5. 2-Seam Fastball Up and In (Called Strike 3).

If you look at Sportsnet’s PITCHf/x graphic on the right side of the GIF, that last pitch ended up in what would usually be a pretty dangerous spot to throw a slow fastball to a guy with some pop. However, in this sequence, Zobrist had absolutely NO chance. Given what he saw earlier in the at-bat, everything down and almost everything moving toward him, it would have taken unbelievable pitch recognition for Zobrist to do anything at all with that final offering.

And this is what it was like the whole night.

Now, as fans will probably remember, Buehrle had an absolutely terrible start to the season last year. He was knocked around all of April, and by mid-May he was sporting an ERA over 7.00. He improved as the season went on, but that’s because he started throwing harder once we hit Victoria Day.

Here is a representative velocity chart from a good 2013 Buehrle start (Aug 15 vs BOS):

And now a bad one (Apr 10 @ DET).

They look reasonably similar don’t they?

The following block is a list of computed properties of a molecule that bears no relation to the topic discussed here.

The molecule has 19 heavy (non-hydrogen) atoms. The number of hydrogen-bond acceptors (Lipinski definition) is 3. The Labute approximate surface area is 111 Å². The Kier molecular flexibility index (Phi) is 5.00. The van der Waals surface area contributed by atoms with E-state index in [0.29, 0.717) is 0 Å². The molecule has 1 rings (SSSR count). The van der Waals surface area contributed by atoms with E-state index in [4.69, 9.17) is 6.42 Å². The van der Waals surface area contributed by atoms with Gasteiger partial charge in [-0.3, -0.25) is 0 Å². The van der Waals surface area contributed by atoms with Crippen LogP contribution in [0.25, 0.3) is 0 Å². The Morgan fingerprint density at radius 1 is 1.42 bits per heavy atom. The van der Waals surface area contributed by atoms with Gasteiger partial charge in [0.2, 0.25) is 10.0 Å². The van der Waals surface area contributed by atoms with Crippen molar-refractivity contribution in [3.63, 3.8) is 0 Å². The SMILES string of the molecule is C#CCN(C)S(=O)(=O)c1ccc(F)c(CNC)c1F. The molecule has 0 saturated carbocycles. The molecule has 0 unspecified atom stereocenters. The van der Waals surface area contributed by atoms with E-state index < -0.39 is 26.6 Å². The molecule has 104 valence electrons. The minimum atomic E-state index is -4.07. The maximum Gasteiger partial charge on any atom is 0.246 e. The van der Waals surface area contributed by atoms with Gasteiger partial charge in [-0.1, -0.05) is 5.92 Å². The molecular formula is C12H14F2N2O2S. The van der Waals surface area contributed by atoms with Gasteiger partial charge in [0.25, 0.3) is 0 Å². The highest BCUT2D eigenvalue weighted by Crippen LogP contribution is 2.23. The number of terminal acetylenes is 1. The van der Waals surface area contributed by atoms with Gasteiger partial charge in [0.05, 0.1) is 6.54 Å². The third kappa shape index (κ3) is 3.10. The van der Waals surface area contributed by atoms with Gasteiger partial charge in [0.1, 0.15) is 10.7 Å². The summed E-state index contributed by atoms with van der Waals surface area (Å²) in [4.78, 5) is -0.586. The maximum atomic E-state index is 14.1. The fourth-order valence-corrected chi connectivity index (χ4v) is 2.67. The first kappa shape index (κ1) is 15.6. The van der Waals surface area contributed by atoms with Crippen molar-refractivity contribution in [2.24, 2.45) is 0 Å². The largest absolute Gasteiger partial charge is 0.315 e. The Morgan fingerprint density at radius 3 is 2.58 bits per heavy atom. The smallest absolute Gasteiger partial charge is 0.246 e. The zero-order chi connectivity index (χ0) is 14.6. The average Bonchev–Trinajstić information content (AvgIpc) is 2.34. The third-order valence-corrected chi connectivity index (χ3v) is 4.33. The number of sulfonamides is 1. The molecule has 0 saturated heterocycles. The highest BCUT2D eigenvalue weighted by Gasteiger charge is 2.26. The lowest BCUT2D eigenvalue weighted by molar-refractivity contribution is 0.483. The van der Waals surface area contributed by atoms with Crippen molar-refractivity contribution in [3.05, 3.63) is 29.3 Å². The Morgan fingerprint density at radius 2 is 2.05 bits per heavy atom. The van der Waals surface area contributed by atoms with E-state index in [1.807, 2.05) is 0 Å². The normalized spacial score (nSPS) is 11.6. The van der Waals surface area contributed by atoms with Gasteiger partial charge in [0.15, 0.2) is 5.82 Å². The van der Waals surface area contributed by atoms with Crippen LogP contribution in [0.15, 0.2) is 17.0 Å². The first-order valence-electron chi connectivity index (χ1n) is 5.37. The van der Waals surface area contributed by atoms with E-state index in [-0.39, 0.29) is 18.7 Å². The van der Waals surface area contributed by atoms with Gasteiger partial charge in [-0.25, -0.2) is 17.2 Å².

The only real difference seems to be top end velocity, which confirms what we already knew: He started throwing harder and got better. J.P. Arencibia called Buehrle the way he had always been called; lots of fastballs and changeups clustered together with the occasional slow curve mixed in as a “show-me” pitch. As evidenced in the good Buehrle start from 2013, in which he gave up 1 run over 7 IP, Buehrle’s strategy clearly works just fine when he’s regularly throwing his fastball at 86 mph; his command is good enough to get by at that velocity. However, when Buehrle is struggling to touch 84 mph, it’s a very different story. The problem was Arencibia’s inability to adjust. He was calling Mark Buehrle the exact same way regardless of how he was throwing.

Now let’s take a look at Wednesday’s start in chart form.